, Volume 23, Issue 1 Supplement, pp 7-12,
Open Access This content is freely available online to anyone, anywhere at any time.
Date: 19 Dec 2007

“That’s Like an Act of Suicide” Patients’ Attitudes Toward Deactivation of Implantable Defibrillators

Abstract

Objective

To understand potential patient barriers to discussions about implantable cardioverter defibrillator (ICD) deactivation in patients with advanced illness.

Design

Qualitative focus groups.

Participants

Fifteen community-dwelling, ambulatory patients with ICDs assigned to focus groups based on duration of time since implantation and whether they had ever received a shock from their device.

Approach

A physician and a social worker used a predetermined discussion guide to moderate the groups, and each session was audiotaped and subsequently transcribed. Transcripts were analyzed using the method of constant comparison.

Results

No participant had ever discussed deactivation with their physician nor knew that deactivation was an option. Patients expressed a great deal of anxiety about receiving shocks from their device. Participants discussed why they needed the device and expressed desire for more information about the device; however, they would not engage in conversations about deactivating the ICD. One patient described deactivation “like an act of suicide” and all patients believed that the device was exclusively beneficial. Patients also expressed a desire to have their physician make the decision about deactivation.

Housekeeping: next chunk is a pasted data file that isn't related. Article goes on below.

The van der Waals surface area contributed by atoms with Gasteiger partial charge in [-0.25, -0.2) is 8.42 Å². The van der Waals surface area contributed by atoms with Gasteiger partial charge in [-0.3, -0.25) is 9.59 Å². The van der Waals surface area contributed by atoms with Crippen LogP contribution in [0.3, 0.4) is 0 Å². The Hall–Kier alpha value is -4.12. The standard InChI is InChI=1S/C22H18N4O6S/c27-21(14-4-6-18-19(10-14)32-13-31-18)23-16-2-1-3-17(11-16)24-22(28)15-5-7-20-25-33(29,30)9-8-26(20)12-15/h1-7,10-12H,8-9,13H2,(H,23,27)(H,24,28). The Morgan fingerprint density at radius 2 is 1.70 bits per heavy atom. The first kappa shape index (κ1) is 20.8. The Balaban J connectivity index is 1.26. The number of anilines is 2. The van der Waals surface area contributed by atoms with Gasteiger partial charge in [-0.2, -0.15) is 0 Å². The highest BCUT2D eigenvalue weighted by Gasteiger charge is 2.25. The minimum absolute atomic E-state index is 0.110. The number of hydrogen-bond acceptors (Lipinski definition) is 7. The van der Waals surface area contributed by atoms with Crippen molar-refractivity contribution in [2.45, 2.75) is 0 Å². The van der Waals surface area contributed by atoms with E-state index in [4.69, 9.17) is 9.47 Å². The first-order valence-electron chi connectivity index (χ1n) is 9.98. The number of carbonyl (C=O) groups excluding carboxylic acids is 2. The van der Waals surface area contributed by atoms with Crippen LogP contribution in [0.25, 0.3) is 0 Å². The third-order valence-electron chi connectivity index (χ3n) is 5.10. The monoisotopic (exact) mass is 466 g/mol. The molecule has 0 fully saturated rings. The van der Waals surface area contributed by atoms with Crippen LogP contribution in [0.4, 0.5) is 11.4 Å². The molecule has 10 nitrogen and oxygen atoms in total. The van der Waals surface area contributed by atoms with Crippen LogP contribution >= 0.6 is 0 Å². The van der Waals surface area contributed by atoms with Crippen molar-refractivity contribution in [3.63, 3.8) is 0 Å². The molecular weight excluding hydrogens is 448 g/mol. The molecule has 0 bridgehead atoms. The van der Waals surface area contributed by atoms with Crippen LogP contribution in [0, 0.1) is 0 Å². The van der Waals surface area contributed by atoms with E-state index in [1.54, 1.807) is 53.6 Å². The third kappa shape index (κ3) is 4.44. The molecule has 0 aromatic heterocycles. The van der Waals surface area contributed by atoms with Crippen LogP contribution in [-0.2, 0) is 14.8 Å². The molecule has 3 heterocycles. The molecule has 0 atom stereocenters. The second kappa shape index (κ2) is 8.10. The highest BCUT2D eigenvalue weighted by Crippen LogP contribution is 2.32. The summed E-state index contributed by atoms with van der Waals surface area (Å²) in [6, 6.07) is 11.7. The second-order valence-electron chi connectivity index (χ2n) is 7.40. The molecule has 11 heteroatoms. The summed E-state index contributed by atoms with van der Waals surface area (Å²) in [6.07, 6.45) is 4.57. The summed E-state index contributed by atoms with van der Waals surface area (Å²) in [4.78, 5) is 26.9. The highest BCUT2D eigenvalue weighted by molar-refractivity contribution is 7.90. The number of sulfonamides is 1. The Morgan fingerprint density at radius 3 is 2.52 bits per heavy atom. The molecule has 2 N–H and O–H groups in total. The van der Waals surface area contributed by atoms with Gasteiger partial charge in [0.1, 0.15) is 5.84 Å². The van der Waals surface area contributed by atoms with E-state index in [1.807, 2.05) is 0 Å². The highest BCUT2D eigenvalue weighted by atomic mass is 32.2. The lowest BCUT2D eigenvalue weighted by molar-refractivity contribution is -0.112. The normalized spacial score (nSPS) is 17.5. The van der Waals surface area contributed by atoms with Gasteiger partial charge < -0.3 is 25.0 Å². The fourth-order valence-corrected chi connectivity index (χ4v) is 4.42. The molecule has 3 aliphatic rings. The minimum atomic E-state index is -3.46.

Conclusions

None of the patients in our study knew that they might need to deactivate their ICD as their health worsens. These community-dwelling outpatients were not willing to discuss the issue of ICD deactivation and their attitudes about deactivation might impede patients from engaging in these conversations. These findings are in contrast to findings in other advance care planning research and may be related to the unique nature of the ICD.

This research is support by Dr. Nathan Goldstein’s Hartford Geriatrics Health Outcomes Research Scholars Award, his Hartford Center of Excellence Scholar Award, and his Mentored Patient-oriented Research Career Development Award (1K23AG025933-01A1). Mr. Teitelbaum and Ms. Zeidman were supported by the American Federation for Aging Research Summer Medical Student Research Program. Dr. Bradley is supported by the Patrick and Catherine Weldon Donaghue Medical Research Foundation Investigator Award. Dr. Morrison is supported by a Midcareer Investigator Award in patient-oriented research award (1K24AG22345-01) from the National Institute on Aging and the National Palliative Care Research Center.